Nearly everyone understands that consumer buying methods are changing from Big Box retail stores to Ecommerce (Online). As you've all read elsewhere, this change also means changing the way that you and your trading partners need to work together. With many, Ecommerce had meant fulfilling from a Distribution Center. However with demands for expanded assortments of products or when a retailer is testing out a product prior to adding to the store selection, retailers are asking their suppliers to participate more actively in the process. This includes making available additional products to be presented on the retailers' website and to support shipping directly to the end consumer.
I've written on various aspects of this process in the past but it's been quite some time since I've done so around the step that starts the entire process of managing items. Many buying organizations currently manage this process manually. This means they are adding new items to their item master based on a list of the products that their suppliers provide, and entering the bare minimum data to meet the item master system requirements. This also means that changes to attributes or alerts of an item being discontinued are likely communicated manually through phone calls or emails. As a retailer looks at increasing the products available to their consumers, there is no way they can support that increase with the manual processes they are using. As a reminder there are several methods available to suppliers to provide this information -
- GDSN/ PIM – some suppliers/retailers use Global Data Synchronization processes through the GDSN (Global Data Sync Network) and PIM tools to receive and validate Item attributes. Partners join the network, register their products, and provide data feeds for validation per partner.
- Universal Catalog Providers – some suppliers use an exclusive Catalog provider data pool for storing the item information. With this method it’s the provider that is contacted by the retailer or supplier to send the data requested. Suppliers should also be aware that some retailers are only willing to receive item information through their provider, and not one of your chosing.
- Direct 832 – some suppliers do not subscribe to a catalog service so they are likely to send you an EDI 832 file.
In any of the above options there would need to be a definition of the data requirements, which tends to be driven by the buying organization but can be a collaborative effort. Information can include lead times, product descriptions, dimensions, attributes such as color, size, packaging requirements, selling features, order min/max, list and/or retail price and so on. Each of these is important for knowing space needed in a warehouse, space used on shipments, controlling freight costs to consumers and the attributes important for selling products to the end consumer.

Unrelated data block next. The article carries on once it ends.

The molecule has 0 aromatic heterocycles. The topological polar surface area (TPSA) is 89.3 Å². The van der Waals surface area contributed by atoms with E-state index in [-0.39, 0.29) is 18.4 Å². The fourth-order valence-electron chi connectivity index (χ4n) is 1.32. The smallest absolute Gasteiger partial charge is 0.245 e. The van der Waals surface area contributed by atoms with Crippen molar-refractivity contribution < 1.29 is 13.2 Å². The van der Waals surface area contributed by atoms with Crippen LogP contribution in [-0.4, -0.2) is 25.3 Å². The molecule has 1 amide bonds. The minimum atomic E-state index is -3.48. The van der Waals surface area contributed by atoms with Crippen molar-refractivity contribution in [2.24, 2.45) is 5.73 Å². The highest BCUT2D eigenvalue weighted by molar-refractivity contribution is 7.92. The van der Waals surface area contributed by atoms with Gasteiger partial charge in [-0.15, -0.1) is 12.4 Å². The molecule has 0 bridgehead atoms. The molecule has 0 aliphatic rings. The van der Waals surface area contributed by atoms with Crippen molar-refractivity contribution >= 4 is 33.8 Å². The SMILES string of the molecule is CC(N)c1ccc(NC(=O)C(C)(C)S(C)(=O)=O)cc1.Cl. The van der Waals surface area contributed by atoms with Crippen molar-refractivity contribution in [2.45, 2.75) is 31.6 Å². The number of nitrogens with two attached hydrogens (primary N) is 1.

Even with the collaborative effort it's not uncommon for a retailer to add proprietary information to the products within their network, so keep in mind what you're asking of your suppliers and how you'll manage the data. Such things as staging the item setup process to allow for these additional attributes, or modifying the information provided by the supplier (i.e. selling features). Lastly, it's not uncommon for an Online model to hold off from actually having a supplier's item added to their enterprise Item master until a customer places an order. Rather, they maintain a "preliminary" item file representing the online products. Once an order is created, the item is pulled from this temporary database and added to the retailer's Item master so that the PO can be created and sent to the supplier. That's certainly something to think about.
Use of the 832 does not have to just be part of the Ecommerce model, but should be as important to any DC or Store scenarios. I've noticed that there are companies utilizing the 832 EDI transaction, but only for adding new items. Obviously, once an item is created and information provided to a partner, you don't typically see changes made. However it surprises me that a buying organization is not interested in knowing that a supplier has discontinued a product. It seems like a no-brainer that advance knowledge that an item is going to be dropped allows for the retailer to stop ordering the item and allows the inventory to diminish. I'm sure there is some other reasoning that I'm not understanding.
In summary, recommend that your strategy for 2012 includes the use of item information from your suppliers. It's time to get this phase of the order process automated, and getting item information as a data feed seems like the logical method.